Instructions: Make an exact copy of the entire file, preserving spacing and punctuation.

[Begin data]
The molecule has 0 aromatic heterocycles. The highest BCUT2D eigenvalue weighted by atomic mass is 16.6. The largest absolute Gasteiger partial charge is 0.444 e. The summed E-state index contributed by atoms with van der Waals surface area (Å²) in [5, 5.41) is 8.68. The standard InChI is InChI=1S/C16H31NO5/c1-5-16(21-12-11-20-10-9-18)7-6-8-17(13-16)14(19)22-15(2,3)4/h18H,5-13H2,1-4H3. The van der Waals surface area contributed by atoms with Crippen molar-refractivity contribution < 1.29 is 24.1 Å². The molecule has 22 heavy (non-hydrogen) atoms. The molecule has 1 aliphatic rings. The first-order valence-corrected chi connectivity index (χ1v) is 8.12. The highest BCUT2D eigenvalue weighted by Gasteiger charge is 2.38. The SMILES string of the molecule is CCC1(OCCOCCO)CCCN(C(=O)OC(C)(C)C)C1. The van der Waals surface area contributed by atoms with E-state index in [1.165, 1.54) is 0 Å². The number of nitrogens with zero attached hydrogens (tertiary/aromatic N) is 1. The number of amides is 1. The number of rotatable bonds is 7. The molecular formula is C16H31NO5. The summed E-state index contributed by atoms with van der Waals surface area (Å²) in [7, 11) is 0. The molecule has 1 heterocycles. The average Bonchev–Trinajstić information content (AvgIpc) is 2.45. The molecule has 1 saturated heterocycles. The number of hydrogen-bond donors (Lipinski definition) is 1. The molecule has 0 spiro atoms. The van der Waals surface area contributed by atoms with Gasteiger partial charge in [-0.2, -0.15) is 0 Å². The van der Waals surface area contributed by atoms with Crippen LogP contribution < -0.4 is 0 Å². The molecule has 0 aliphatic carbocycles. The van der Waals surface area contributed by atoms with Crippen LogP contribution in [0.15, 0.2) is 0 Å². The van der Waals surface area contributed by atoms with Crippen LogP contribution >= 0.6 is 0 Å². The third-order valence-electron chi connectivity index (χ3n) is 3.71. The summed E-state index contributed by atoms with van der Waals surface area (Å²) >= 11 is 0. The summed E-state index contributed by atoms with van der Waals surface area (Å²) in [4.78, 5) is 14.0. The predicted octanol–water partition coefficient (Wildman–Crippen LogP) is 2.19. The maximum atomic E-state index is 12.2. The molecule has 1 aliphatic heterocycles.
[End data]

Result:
The molecule has 0 aromatic heterocycles. The highest BCUT2D eigenvalue weighted by atomic mass is 16.6. The largest absolute Gasteiger partial charge is 0.444 e. The summed E-state index contributed by atoms with van der Waals surface area (Å²) in [5, 5.41) is 8.68. The standard InChI is InChI=1S/C16H31NO5/c1-5-16(21-12-11-20-10-9-18)7-6-8-17(13-16)14(19)22-15(2,3)4/h18H,5-13H2,1-4H3. The van der Waals surface area contributed by atoms with Crippen molar-refractivity contribution < 1.29 is 24.1 Å². The molecule has 22 heavy (non-hydrogen) atoms. The molecule has 1 aliphatic rings. The first-order valence-corrected chi connectivity index (χ1v) is 8.12. The highest BCUT2D eigenvalue weighted by Gasteiger charge is 2.38. The SMILES string of the molecule is CCC1(OCCOCCO)CCCN(C(=O)OC(C)(C)C)C1. The van der Waals surface area contributed by atoms with E-state index in [1.165, 1.54) is 0 Å². The number of nitrogens with zero attached hydrogens (tertiary/aromatic N) is 1. The number of amides is 1. The number of rotatable bonds is 7. The molecular formula is C16H31NO5. The summed E-state index contributed by atoms with van der Waals surface area (Å²) in [7, 11) is 0. The molecule has 1 heterocycles. The average Bonchev–Trinajstić information content (AvgIpc) is 2.45. The molecule has 1 saturated heterocycles. The number of hydrogen-bond donors (Lipinski definition) is 1. The molecule has 0 spiro atoms. The van der Waals surface area contributed by atoms with Gasteiger partial charge in [-0.2, -0.15) is 0 Å². The van der Waals surface area contributed by atoms with Crippen LogP contribution < -0.4 is 0 Å². The molecule has 0 aliphatic carbocycles. The van der Waals surface area contributed by atoms with Crippen LogP contribution in [0.15, 0.2) is 0 Å². The van der Waals surface area contributed by atoms with Crippen LogP contribution >= 0.6 is 0 Å². The third-order valence-electron chi connectivity index (χ3n) is 3.71. The summed E-state index contributed by atoms with van der Waals surface area (Å²) >= 11 is 0. The summed E-state index contributed by atoms with van der Waals surface area (Å²) in [4.78, 5) is 14.0. The predicted octanol–water partition coefficient (Wildman–Crippen LogP) is 2.19. The maximum atomic E-state index is 12.2. The molecule has 1 aliphatic heterocycles.